The pilot of a float plane that crashed on north Vancouver Island on Wednesday afternoon has been identified as Patrick Lehman, born and raised in Port Hardy.
RCMP West Coast Marine Services have now located the submerged plane and have also completed an initial survey of the scene for the RCMP Dive Team, which was to arrive in the area Friday.
No survivors have been found since the Cessna aircraft went down near Strachan Bay, with the initial report of the crash coming about 12:50 p.m. Strachan Bay is about 28 nautical miles northwest of Port Hardy.
Lehman was flying two loggers back to Port Hardy from a logging camp.
The plane belongs to the Air Cab float plane company based in Coal Harbour. President Joel Eilertsen described Lehman, in his late 30s, as “a very qualified pilot, a very good person.”
Eilertsen said he talked to Lehman just 10 minutes before the crash happened. Visibility was good and upper winds were fairly strong at the time, he said, and it seemed that Lehman had no issues.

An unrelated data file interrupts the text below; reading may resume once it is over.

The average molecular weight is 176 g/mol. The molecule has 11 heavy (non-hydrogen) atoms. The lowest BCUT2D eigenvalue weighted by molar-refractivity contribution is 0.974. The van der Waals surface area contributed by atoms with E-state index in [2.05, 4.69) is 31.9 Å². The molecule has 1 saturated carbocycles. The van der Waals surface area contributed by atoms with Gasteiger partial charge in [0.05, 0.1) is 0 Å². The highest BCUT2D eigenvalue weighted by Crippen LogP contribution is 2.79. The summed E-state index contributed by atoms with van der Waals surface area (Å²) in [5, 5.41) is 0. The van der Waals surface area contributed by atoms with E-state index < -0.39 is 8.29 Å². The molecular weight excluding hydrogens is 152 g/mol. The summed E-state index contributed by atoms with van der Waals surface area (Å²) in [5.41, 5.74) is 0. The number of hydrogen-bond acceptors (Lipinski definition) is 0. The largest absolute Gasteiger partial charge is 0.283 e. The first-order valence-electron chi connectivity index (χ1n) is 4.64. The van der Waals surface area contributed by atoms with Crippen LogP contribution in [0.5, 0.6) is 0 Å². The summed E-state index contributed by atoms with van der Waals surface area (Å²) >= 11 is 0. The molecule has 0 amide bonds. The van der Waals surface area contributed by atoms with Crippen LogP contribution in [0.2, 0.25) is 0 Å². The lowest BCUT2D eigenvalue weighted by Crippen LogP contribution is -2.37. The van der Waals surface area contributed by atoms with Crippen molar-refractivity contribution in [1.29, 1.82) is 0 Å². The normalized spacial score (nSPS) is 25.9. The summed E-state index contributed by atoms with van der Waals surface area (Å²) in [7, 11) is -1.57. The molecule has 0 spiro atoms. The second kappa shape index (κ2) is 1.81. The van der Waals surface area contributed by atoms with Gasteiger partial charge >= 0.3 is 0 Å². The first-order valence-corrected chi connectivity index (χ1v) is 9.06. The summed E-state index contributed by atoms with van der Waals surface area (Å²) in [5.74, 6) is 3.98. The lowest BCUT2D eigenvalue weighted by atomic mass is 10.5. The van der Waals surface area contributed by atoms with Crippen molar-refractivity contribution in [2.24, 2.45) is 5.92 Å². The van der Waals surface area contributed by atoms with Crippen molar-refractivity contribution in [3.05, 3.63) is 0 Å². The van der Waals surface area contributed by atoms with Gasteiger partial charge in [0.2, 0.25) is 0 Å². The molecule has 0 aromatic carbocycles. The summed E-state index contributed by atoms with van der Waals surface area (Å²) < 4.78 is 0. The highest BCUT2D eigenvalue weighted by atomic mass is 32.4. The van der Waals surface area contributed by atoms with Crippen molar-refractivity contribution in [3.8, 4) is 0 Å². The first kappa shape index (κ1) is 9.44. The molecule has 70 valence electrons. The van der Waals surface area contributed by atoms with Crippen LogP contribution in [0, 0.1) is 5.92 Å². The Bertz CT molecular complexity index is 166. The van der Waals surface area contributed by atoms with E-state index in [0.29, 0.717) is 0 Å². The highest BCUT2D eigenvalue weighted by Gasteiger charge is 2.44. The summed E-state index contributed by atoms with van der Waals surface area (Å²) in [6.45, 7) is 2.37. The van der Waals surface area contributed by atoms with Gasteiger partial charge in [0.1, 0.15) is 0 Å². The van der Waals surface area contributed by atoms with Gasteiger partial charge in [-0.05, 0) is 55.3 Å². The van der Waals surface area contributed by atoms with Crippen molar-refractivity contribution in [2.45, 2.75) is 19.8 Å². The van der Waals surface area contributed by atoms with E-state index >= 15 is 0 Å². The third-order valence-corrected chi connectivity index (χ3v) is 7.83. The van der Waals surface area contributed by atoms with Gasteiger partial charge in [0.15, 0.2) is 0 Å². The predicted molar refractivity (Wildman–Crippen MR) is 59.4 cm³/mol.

“My last words to him were: Be safe and careful.”
The crash has prompted Eilertsen to bring up concerns about weather stations in the area being in need of repair.
He said he has had many discussions with Transport Canada about the weather stations, which keep pilots aware of conditions.
One important station has been out for 2 1/2 years and another was not operational for a month, Eilertsen said.
Port Hardy Mayor Pat Corbett-Labatt said she knows Lehman personally and news of the crash involving him and the two passengers has been difficult for the community of about 4,200.
“It is very hard and very distressing and very sad because all three people are north Island people,” she said.
She said Lehman went through school in Port Hardy and his family has been there for many years. “Some of this family’s moved down Island but they’re all quite well known in the area.”
Corbett-Labatt said town council and the entire community are “so sorry and feel so bad for the families.”
The crew of a Cormorant helicopter that responded to the scene Wednesday spotted an oil slick and some debris, and determined there were no signs of life.
The case was then turned over to the RCMP. Both the RCMP and the Transportation Safety Board are carrying out parallel investigations into the crash.